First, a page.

I developed, re-wrote and amended.  By now the story had expanded considerably.  I worried it might now be too long and unwieldy.  But there was nothing obvious to cut.  So I sent it off again.

And waited.

By now I had convinced myself that, despite the faith of the WW¬†team, and¬†all my work on it,¬†this story was fundamentally flawed.¬† I fretted about other issues they might raise with the new, new version.¬† In my mind, I think I’d almost¬†written it off.

So it was with absolute joy that I received an acceptance¬†email this week!¬† Although it’s been a bit of a slog, the story has definitely benefited from the extra work – so a big thank you to Clare and the team at WW for asking for the re-writes, not simply rejecting it at the outset.

To say I’m looking forward to seeing it in print would be an understatement!

 

 

 

Why a Camel in the Garden?

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If you happen to pick up a copy of the June issue of the¬†Woman’s Weekly Fiction Special, you’ll find it includes¬†my story The Camel in the Garden. The story is about Sally, a recent divorcee, who has moved to Somerset with son Ollie, in order to be closer to her parents.¬† Ollie discovers a camel in the garden – not a real one as it turns out, but a fiberglass model originally made for a carnival cart.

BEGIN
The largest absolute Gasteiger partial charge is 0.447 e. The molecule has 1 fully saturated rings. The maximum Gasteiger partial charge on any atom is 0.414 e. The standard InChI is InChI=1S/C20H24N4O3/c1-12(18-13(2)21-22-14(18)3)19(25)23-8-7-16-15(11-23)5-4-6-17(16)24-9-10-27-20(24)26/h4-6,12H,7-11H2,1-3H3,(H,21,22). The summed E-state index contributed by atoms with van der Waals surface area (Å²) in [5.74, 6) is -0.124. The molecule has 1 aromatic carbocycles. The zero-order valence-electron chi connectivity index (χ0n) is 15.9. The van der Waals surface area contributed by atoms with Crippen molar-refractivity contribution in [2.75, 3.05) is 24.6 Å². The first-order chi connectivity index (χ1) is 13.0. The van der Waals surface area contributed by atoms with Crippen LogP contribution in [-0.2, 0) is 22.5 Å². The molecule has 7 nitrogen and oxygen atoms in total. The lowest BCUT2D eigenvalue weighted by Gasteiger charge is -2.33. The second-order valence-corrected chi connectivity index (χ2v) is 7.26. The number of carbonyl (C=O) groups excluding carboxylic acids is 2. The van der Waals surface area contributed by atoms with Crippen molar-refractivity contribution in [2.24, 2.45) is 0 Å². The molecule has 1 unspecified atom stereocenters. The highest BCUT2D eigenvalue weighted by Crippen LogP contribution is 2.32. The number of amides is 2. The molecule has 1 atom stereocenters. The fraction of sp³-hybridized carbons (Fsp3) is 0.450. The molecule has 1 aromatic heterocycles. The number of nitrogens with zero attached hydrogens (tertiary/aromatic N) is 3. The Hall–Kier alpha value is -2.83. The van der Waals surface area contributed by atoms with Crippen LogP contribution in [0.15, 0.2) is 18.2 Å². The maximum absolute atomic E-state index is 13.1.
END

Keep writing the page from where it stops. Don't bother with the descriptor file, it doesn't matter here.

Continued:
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The story started out as an exercise for a local writers’ group.¬† We each¬†circulated¬†some photographs around the group – any subject matter – then each¬†chose, from the range of photos collected, one to write about.¬† One of the photographs submitted was of a large model camel hidden in some undergrowth.¬† Being a Somerset lass, it reminded me of ‘Humphrey’¬†the camel who was stationed in a field by the side of the M5 for many a year.¬† Humphrey had¬†apparently¬†originally been made for a Bridgwater Young Farmer’s carnival cart in the 1980s, and as a huge fan of Somerset carnival, I loved the idea of Humphrey being saved from post-carnival destruction and allowed to live on, watching the world (well, traffic) go by.